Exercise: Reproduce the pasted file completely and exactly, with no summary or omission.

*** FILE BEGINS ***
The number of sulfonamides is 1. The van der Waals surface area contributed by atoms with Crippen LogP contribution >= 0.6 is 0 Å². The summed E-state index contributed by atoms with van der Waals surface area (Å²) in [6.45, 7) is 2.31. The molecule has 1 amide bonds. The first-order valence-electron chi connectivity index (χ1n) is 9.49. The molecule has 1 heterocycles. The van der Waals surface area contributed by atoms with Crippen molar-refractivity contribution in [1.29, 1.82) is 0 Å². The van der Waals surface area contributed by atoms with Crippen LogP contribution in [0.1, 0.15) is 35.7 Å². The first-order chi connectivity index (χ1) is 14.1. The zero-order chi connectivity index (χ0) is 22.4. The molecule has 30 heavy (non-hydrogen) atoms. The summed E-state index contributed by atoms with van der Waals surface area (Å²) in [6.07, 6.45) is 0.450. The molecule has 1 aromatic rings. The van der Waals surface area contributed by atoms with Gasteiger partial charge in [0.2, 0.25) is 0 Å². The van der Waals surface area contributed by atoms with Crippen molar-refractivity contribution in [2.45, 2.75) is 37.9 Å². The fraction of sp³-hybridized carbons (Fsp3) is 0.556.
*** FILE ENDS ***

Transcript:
The number of sulfonamides is 1. The van der Waals surface area contributed by atoms with Crippen LogP contribution >= 0.6 is 0 Å². The summed E-state index contributed by atoms with van der Waals surface area (Å²) in [6.45, 7) is 2.31. The molecule has 1 amide bonds. The first-order valence-electron chi connectivity index (χ1n) is 9.49. The molecule has 1 heterocycles. The van der Waals surface area contributed by atoms with Crippen molar-refractivity contribution in [1.29, 1.82) is 0 Å². The van der Waals surface area contributed by atoms with Crippen LogP contribution in [0.1, 0.15) is 35.7 Å². The first-order chi connectivity index (χ1) is 14.1. The zero-order chi connectivity index (χ0) is 22.4. The molecule has 30 heavy (non-hydrogen) atoms. The summed E-state index contributed by atoms with van der Waals surface area (Å²) in [6.07, 6.45) is 0.450. The molecule has 1 aromatic rings. The van der Waals surface area contributed by atoms with Gasteiger partial charge in [0.2, 0.25) is 0 Å². The van der Waals surface area contributed by atoms with Crippen molar-refractivity contribution in [2.45, 2.75) is 37.9 Å². The fraction of sp³-hybridized carbons (Fsp3) is 0.556.